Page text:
Tanah Lot is one of the most beautiful temples in Bali, as well as being one of the most important. It means “Sea Temple of the Earth”. 13 kilometers west of Tabanan in Beraban village, the temple is uniquely placed upon a rock formation that stands away from the coast, which makes it appear to be floating on the water during high tide. World Monuments Watch lists it as one of the 100 most endangered and historical sites in the world. As one of the most popular places of interest in Bali, Tanah Lot temple without a doubt serves up a sweet sunset.
It is said that Nirantha, King Waturenggong’s priestly teacher and poet, who came to Bali from East Java in 1537, built Tanah Lot. Bendesa Beraben, the area’s holy leader, became very jealous when his followers joined Nirartha and ordered him to leave. Using his magical powers, Nirantha left by simply moving the rock upon which Tanah Lot was built from the land into the sea and changed his scarf into the sacred, poisonous snakes that still guard the temple. Later, Bendesa Beraben converted to Nirantha’s teachings.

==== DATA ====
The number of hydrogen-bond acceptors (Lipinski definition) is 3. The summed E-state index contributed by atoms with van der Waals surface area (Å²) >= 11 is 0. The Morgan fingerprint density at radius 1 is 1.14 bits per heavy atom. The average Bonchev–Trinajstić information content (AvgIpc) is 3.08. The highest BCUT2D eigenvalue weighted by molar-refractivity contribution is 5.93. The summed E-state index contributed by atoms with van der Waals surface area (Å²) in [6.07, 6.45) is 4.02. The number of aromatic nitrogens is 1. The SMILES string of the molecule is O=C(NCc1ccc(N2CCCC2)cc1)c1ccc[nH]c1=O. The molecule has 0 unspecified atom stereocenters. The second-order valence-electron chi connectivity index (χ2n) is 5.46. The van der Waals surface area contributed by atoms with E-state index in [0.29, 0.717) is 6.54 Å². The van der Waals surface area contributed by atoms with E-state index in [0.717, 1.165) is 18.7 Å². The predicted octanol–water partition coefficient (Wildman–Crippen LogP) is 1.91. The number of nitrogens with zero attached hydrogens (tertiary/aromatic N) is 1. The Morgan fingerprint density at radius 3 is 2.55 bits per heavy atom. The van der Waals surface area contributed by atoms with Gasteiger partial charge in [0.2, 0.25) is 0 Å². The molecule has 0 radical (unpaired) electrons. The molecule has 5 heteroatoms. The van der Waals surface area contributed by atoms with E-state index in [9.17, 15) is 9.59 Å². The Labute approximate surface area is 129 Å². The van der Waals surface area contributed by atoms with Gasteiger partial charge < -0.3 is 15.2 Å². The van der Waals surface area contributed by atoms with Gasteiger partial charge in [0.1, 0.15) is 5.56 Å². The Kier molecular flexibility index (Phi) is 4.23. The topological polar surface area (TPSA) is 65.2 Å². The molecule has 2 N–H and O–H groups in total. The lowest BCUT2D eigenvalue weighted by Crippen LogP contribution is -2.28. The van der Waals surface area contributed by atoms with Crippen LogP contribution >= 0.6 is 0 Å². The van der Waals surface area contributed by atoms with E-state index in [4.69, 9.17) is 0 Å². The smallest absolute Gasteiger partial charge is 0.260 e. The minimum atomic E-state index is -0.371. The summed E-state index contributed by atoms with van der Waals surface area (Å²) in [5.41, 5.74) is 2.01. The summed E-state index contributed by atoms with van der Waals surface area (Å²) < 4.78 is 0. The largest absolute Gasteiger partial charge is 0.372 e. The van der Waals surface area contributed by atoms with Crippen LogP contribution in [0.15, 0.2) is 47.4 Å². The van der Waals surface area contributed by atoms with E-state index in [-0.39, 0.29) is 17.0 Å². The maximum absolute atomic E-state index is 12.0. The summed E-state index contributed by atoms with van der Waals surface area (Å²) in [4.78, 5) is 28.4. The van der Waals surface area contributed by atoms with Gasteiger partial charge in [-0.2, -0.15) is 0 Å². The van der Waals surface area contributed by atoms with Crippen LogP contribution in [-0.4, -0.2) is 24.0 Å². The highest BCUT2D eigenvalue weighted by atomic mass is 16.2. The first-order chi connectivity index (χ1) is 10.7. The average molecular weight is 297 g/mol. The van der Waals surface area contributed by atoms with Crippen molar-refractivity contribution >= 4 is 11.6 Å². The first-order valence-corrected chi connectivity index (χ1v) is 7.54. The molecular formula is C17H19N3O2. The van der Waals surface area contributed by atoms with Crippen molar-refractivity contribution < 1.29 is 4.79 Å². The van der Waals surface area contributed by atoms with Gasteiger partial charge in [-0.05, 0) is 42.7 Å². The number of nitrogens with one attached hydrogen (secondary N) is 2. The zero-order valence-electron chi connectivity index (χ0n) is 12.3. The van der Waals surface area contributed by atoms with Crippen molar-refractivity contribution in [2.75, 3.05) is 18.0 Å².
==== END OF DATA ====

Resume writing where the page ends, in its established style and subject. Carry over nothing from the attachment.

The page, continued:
The snakes (ular suci) live in sandy holes just above the waterline along the beach. When the tide is out, they slide into the temple. Snakes are holy creatures in Bali. They should not therefore be disturbed.
Many Balinese also come to pray and they must be respected. There are two pavilions and two black thatched-roof meru shrines-one with seven-tiers, dedicated to Sanghyang Widi Wasa, the Supreme God, and the other with three-tiers, dedicated to Nirantha.
Like all Bali temples, Tanah Lot celebrates odalans, once every Balinese year of 210 days; the birthday falls close to the festivals of Galungan and Kuningan, when ancestor spirits are invited to visit their family shrines. Four days after Kuningan, Hindus from all over Bali come laden with offerings, rice cakes, fruit, carved palm leaf, and holy water to pray to the gods and goddesses. Women carry towers of these offerings on their heads, waiting until low tide to walk over the concrete walkway and up rock-cut steps to the temple. Only Hindus may climb the temple stairway and enter the grounds.
At high tide, when the walkway is submerged, the waves can be rough. It is best to arrive at low tide, which is around noon during a full moon.
With such a majestic view at hand, it would be a shame not to share it with someone special.
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